West Texas Intermediate had returned to nearly $20 by the close on Friday but could not break above that level which, before mid-April, had marked an 18-year bottom in the commodity. For the Canadian economy, the prospect of low energy prices for a prolonged period of weak demand while the global economy recovers from the pandemic is a daunting one for its domestic employment and export earnings.
Canadian gross domestic product was flat in February down from 0.2% in January. The industrial product price index which tracks major commodity prices fell 0.9% in March and though it was just over half the -1.7% forecast it was the third negative month in a row. The raw materials price index which measures the price paid by Canadian manufacturers was down 15.6% in March also its third straight decline. Markit’s manufacturing PMI for April came in at 33, far below the 41.6 scores in March.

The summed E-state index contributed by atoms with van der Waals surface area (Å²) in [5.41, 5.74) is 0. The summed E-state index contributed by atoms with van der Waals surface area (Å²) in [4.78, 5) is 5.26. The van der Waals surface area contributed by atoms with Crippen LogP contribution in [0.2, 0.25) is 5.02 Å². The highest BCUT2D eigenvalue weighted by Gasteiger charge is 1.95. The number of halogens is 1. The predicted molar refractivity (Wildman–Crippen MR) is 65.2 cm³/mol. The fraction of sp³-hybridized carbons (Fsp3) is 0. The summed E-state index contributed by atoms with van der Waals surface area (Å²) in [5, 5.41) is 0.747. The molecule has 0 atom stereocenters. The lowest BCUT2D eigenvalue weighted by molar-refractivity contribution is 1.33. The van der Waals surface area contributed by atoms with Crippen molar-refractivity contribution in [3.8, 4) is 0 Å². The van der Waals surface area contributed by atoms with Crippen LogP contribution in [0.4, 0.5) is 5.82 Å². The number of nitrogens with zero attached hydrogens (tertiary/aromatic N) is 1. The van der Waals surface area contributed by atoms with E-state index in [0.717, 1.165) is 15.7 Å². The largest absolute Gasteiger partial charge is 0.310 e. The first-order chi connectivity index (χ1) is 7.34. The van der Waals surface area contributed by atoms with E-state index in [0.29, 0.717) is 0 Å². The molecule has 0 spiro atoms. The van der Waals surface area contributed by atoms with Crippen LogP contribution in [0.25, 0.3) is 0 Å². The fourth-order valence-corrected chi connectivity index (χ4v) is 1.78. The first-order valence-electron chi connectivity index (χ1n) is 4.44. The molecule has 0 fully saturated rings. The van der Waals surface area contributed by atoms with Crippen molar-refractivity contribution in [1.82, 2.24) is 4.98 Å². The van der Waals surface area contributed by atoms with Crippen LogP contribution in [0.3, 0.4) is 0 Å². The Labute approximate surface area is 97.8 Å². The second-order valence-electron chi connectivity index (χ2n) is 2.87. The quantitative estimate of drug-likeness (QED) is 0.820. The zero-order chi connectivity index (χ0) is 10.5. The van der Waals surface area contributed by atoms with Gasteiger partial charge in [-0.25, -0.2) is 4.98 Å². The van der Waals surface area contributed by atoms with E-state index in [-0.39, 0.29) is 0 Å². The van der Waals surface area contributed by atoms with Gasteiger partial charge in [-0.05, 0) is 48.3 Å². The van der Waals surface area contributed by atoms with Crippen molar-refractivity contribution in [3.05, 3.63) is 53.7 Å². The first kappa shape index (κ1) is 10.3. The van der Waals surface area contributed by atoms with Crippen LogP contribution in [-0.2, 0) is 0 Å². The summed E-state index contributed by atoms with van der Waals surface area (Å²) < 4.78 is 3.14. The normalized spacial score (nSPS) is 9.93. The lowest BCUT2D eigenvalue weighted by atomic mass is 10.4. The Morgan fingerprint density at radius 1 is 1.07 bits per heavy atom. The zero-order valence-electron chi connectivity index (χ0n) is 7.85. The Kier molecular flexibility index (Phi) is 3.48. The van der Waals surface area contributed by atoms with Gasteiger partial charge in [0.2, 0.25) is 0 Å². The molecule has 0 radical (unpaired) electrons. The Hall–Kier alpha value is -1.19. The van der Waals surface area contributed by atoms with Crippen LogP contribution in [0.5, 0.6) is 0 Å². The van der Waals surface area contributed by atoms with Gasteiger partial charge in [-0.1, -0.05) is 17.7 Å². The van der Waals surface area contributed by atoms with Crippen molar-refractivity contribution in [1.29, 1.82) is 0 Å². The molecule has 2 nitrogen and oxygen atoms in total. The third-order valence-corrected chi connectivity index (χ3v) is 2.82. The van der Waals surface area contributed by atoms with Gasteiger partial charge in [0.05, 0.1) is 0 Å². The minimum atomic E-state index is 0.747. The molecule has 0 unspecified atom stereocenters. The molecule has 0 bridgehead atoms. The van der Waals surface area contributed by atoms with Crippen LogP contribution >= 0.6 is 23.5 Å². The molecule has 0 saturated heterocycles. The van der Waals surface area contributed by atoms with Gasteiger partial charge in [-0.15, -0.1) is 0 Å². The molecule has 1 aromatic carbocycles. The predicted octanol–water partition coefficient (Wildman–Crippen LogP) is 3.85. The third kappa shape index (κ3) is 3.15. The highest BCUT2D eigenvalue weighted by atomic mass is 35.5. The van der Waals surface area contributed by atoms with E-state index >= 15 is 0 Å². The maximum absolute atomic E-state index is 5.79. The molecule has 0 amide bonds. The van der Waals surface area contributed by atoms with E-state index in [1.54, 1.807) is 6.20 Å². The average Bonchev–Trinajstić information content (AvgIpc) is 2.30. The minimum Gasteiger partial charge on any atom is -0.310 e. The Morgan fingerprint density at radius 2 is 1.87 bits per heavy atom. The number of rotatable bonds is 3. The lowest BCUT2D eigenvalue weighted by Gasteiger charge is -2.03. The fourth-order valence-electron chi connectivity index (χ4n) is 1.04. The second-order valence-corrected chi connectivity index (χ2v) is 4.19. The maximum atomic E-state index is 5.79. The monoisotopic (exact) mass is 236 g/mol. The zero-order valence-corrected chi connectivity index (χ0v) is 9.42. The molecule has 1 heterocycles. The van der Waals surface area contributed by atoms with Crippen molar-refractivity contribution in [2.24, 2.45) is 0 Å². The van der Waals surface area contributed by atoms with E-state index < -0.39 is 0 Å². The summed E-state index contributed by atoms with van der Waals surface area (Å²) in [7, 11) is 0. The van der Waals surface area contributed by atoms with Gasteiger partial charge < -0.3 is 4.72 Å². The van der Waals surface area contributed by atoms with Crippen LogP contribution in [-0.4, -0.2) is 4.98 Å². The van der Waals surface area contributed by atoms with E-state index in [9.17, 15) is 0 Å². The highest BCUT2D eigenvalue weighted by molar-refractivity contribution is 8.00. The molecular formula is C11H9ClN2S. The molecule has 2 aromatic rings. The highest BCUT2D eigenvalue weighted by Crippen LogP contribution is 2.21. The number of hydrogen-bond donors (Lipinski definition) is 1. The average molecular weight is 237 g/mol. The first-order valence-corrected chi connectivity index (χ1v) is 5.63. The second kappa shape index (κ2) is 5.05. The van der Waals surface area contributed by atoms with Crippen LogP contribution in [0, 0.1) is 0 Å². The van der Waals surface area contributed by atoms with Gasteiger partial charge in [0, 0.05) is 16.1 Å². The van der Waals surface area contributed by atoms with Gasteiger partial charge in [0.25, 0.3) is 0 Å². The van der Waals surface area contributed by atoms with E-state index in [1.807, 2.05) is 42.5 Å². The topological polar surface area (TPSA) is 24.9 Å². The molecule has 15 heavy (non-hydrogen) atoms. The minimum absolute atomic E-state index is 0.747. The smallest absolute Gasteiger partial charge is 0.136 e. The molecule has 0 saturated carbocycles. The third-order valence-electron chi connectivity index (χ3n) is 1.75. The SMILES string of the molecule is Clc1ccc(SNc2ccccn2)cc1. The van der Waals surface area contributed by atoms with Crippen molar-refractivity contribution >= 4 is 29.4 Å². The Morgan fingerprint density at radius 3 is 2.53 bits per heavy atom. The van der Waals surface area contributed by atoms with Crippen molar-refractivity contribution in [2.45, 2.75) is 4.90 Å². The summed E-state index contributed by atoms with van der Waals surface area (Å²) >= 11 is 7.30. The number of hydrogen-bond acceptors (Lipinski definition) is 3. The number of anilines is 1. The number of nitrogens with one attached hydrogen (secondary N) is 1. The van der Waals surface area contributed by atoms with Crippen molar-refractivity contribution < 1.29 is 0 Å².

In the gradual retreat of the risk aversion trade last week, the US dollar lost to all the majors (euro, sterling, yen, Aussie, and loonie) but the shift versus the Canadian was minimal opening the week at 1.4103 and closing at 1.4089.
The run higher on Thursday and Friday higher was the product of two technical breaks. First was the move through the downtrend line on the hourly charts that extended back to April 21. This brought the USD/CAD to resistance at 1.4040 where it lingered until just before the London close.
CAD/CHF LONG (Buy)
ENTER AT: 0.682000